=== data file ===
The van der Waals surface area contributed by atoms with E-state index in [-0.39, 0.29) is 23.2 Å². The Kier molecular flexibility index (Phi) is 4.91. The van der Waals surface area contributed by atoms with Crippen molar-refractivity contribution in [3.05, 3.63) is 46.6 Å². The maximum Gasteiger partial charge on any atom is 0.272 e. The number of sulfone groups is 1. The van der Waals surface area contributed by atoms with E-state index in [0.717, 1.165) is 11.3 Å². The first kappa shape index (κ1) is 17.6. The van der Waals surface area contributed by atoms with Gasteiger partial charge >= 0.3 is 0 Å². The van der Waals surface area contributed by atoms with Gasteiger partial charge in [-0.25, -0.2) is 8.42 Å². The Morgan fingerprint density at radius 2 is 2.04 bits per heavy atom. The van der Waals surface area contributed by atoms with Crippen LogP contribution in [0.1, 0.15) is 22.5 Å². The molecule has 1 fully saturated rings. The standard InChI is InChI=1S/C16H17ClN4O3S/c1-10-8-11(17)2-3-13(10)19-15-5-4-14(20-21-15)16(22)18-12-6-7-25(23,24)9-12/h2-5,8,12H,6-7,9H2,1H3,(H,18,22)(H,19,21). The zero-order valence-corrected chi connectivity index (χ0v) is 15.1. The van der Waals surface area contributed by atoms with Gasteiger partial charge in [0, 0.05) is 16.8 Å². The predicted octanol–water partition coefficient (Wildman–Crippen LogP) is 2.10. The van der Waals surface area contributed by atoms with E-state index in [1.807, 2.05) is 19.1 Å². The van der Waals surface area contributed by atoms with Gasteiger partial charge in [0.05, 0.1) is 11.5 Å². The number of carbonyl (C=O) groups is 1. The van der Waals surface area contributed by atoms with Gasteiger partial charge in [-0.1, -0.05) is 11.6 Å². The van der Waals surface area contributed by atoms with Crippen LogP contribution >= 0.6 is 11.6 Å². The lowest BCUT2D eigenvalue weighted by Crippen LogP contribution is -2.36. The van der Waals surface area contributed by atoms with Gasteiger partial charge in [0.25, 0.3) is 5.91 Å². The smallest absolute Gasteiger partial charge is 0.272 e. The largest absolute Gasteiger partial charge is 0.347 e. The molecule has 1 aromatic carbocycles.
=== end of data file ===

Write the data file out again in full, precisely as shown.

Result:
The van der Waals surface area contributed by atoms with E-state index in [-0.39, 0.29) is 23.2 Å². The Kier molecular flexibility index (Phi) is 4.91. The van der Waals surface area contributed by atoms with Crippen molar-refractivity contribution in [3.05, 3.63) is 46.6 Å². The maximum Gasteiger partial charge on any atom is 0.272 e. The number of sulfone groups is 1. The van der Waals surface area contributed by atoms with E-state index in [0.717, 1.165) is 11.3 Å². The first kappa shape index (κ1) is 17.6. The van der Waals surface area contributed by atoms with Gasteiger partial charge >= 0.3 is 0 Å². The van der Waals surface area contributed by atoms with Gasteiger partial charge in [-0.25, -0.2) is 8.42 Å². The Morgan fingerprint density at radius 2 is 2.04 bits per heavy atom. The van der Waals surface area contributed by atoms with Crippen LogP contribution in [0.1, 0.15) is 22.5 Å². The molecule has 1 fully saturated rings. The standard InChI is InChI=1S/C16H17ClN4O3S/c1-10-8-11(17)2-3-13(10)19-15-5-4-14(20-21-15)16(22)18-12-6-7-25(23,24)9-12/h2-5,8,12H,6-7,9H2,1H3,(H,18,22)(H,19,21). The zero-order valence-corrected chi connectivity index (χ0v) is 15.1. The van der Waals surface area contributed by atoms with Gasteiger partial charge in [0, 0.05) is 16.8 Å². The predicted octanol–water partition coefficient (Wildman–Crippen LogP) is 2.10. The van der Waals surface area contributed by atoms with E-state index in [1.807, 2.05) is 19.1 Å². The van der Waals surface area contributed by atoms with Gasteiger partial charge in [0.05, 0.1) is 11.5 Å². The number of carbonyl (C=O) groups is 1. The van der Waals surface area contributed by atoms with Gasteiger partial charge in [-0.1, -0.05) is 11.6 Å². The van der Waals surface area contributed by atoms with Crippen LogP contribution >= 0.6 is 11.6 Å². The lowest BCUT2D eigenvalue weighted by Crippen LogP contribution is -2.36. The van der Waals surface area contributed by atoms with Gasteiger partial charge in [0.25, 0.3) is 5.91 Å². The smallest absolute Gasteiger partial charge is 0.272 e. The largest absolute Gasteiger partial charge is 0.347 e. The molecule has 1 aromatic carbocycles.